Chronic Obstructive Pulmonary Disease (COPD)
Chronic Obstructive Pulmonary Disease (COPD) includes two diseases: chronic bronchitis and emphysema. About 85% of COPD patients are smokers or former smokers. Secondhand smoke and other toxins can also cause COPD. An inherited lack of certain proteins is also sometimes to blame. In both emphysema and chronic bronchitis, the bronchi (tubes that carry air to the lungs) become narrow, making it harder to breathe. This narrowing is caused by direct damage to the bronchi. In chronic bronchitis, glands in the bronchi become enlarged and produce too much mucus, leading to plugging of the airways.
Symptoms may include:
Chronic cough which may be worse in the morning
Shortness of breath (especially with exercise)
Chronic and recurrent respiratory infections
Productive cough (mucus comes up with coughing)
Edema (fluid build up in ankles, hands, face and lower back)
Pink skin color
What your doctor can do:
Ask about your symptoms and do a physical exam
Ordering blood tests (including measurement of oxygen and carbon dioxide levels in the blood in the arteries) and a chest x-ray.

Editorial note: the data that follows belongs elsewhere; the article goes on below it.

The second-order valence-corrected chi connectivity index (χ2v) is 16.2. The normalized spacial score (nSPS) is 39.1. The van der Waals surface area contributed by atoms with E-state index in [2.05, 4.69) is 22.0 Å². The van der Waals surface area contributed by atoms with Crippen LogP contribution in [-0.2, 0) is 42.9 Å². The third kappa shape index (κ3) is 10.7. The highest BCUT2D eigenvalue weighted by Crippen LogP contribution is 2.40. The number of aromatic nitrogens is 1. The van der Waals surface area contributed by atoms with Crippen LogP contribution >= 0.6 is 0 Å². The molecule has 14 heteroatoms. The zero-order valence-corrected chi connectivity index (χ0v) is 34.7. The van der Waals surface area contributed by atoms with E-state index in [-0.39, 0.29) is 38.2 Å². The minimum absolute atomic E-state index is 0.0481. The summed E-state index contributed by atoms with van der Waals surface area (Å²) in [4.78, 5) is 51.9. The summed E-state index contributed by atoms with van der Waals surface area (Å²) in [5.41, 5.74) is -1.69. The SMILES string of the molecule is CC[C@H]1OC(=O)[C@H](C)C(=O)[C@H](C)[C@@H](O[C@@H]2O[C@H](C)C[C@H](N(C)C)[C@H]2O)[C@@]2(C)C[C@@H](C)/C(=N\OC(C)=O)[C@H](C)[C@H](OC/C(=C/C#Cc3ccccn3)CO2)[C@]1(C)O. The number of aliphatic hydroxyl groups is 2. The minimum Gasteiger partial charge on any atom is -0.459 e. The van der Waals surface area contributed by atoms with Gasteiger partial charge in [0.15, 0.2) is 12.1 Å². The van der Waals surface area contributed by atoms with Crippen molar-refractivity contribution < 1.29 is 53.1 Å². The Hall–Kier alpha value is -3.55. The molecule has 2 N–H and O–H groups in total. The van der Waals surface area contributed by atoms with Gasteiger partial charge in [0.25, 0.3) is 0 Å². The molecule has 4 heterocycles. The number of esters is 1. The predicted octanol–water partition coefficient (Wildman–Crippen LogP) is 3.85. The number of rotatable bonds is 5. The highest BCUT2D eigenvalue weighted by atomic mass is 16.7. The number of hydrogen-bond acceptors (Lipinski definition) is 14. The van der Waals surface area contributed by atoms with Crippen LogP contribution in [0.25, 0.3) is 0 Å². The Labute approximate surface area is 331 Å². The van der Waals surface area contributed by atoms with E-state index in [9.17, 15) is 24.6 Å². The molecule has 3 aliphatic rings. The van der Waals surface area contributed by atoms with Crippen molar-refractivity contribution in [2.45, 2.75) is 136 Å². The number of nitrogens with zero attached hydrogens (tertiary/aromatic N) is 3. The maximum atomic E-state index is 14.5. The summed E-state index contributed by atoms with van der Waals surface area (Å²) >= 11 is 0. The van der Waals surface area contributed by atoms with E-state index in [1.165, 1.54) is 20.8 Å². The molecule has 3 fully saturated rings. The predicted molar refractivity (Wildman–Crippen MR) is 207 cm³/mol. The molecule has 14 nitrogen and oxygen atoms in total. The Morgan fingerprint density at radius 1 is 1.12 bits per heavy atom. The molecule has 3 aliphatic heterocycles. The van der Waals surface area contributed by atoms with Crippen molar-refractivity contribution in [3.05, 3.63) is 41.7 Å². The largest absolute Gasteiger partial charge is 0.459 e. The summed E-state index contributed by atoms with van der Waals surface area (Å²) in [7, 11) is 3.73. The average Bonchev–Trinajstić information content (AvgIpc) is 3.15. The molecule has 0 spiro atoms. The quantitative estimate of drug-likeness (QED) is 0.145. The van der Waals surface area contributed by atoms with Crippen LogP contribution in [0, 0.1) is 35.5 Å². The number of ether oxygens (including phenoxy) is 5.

Order pulmonary function tests (breathing through a flexible tube to evaluate inhalation and exhalation abilities)
Order a CT scan of the chest too look for other causes of your symptoms
Prescribe medications like bronchodilators to help to open airways, corticosteroids to reduce lung tissue inflammation, mucolytics to help thin mucus and make it easier to cough up, and antibiotics if necessary to treat infections
Order supplemental oxygen
Recommend pulmonary rehab to help learn ways to make breathing more effective and to reduce shortness of breath
What you can do:
Stop smoking. It is the single most important thing you can do. Ask your doctor if you need help. There are many possible aids if you are ready to quit.
Start an exercise program with your doctor's permission and advice.
Organize your day to conserve energy for breathing, eating, and performing special tasks.
Take medicines as prescribed by your doctor. Report any side effects immediately.
Follow-ups are important so your doctor may evaluate the effectiveness of treatment.
Receive prompt treatment for any respiratory infection.
Get a single vaccination to prevent pneumonia and a yearly vaccination for influenza (the flu)
Practice breathing techniques daily to improve respiration.
What you can expect:
COPD is a permanent condition; symptoms may improve with medications and a lung rehabilitation program.
Complications may include congestive heart failure (difficulty breathing while lying down; edema or fluid retention of legs, arms, face, hands or back; crackling sounds in lungs; the inability to fall asleep while lying down); lung failure, cor pulmonale (unusual enlargement of the right side of the heart) and death.
Respiratory infections may become chronic due to the accumulation of mucous in the lungs.